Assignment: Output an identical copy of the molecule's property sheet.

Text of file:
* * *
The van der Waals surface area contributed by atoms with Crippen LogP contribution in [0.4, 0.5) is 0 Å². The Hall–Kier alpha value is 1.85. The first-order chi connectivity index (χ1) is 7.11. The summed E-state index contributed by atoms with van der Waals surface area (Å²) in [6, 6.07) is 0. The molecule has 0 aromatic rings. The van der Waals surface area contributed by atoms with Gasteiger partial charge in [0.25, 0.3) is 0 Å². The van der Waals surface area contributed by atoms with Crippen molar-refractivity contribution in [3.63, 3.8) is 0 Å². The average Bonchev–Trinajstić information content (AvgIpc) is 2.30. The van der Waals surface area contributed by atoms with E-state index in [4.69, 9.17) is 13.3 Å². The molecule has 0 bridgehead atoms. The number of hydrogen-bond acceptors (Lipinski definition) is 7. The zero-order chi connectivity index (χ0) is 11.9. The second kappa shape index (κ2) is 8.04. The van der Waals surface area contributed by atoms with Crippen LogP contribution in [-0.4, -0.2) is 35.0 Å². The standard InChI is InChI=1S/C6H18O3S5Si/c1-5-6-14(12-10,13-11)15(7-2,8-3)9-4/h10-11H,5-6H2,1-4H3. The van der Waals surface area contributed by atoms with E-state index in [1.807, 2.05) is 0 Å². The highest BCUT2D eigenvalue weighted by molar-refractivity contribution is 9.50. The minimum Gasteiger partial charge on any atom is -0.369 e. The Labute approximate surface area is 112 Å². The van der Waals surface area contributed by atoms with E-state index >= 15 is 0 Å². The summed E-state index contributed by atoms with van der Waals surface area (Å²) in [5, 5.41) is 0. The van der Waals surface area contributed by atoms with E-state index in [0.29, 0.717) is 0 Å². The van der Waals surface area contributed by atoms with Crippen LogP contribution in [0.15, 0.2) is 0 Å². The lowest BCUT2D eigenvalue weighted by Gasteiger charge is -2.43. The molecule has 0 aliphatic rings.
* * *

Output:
The van der Waals surface area contributed by atoms with Crippen LogP contribution in [0.4, 0.5) is 0 Å². The Hall–Kier alpha value is 1.85. The first-order chi connectivity index (χ1) is 7.11. The summed E-state index contributed by atoms with van der Waals surface area (Å²) in [6, 6.07) is 0. The molecule has 0 aromatic rings. The van der Waals surface area contributed by atoms with Gasteiger partial charge in [0.25, 0.3) is 0 Å². The van der Waals surface area contributed by atoms with Crippen molar-refractivity contribution in [3.63, 3.8) is 0 Å². The average Bonchev–Trinajstić information content (AvgIpc) is 2.30. The van der Waals surface area contributed by atoms with E-state index in [4.69, 9.17) is 13.3 Å². The molecule has 0 bridgehead atoms. The number of hydrogen-bond acceptors (Lipinski definition) is 7. The zero-order chi connectivity index (χ0) is 11.9. The second kappa shape index (κ2) is 8.04. The van der Waals surface area contributed by atoms with Crippen LogP contribution in [-0.4, -0.2) is 35.0 Å². The standard InChI is InChI=1S/C6H18O3S5Si/c1-5-6-14(12-10,13-11)15(7-2,8-3)9-4/h10-11H,5-6H2,1-4H3. The van der Waals surface area contributed by atoms with E-state index in [1.807, 2.05) is 0 Å². The highest BCUT2D eigenvalue weighted by molar-refractivity contribution is 9.50. The minimum Gasteiger partial charge on any atom is -0.369 e. The Labute approximate surface area is 112 Å². The van der Waals surface area contributed by atoms with E-state index >= 15 is 0 Å². The summed E-state index contributed by atoms with van der Waals surface area (Å²) in [5, 5.41) is 0. The van der Waals surface area contributed by atoms with E-state index in [0.29, 0.717) is 0 Å². The van der Waals surface area contributed by atoms with Crippen LogP contribution in [0.15, 0.2) is 0 Å². The lowest BCUT2D eigenvalue weighted by Gasteiger charge is -2.43. The molecule has 0 aliphatic rings.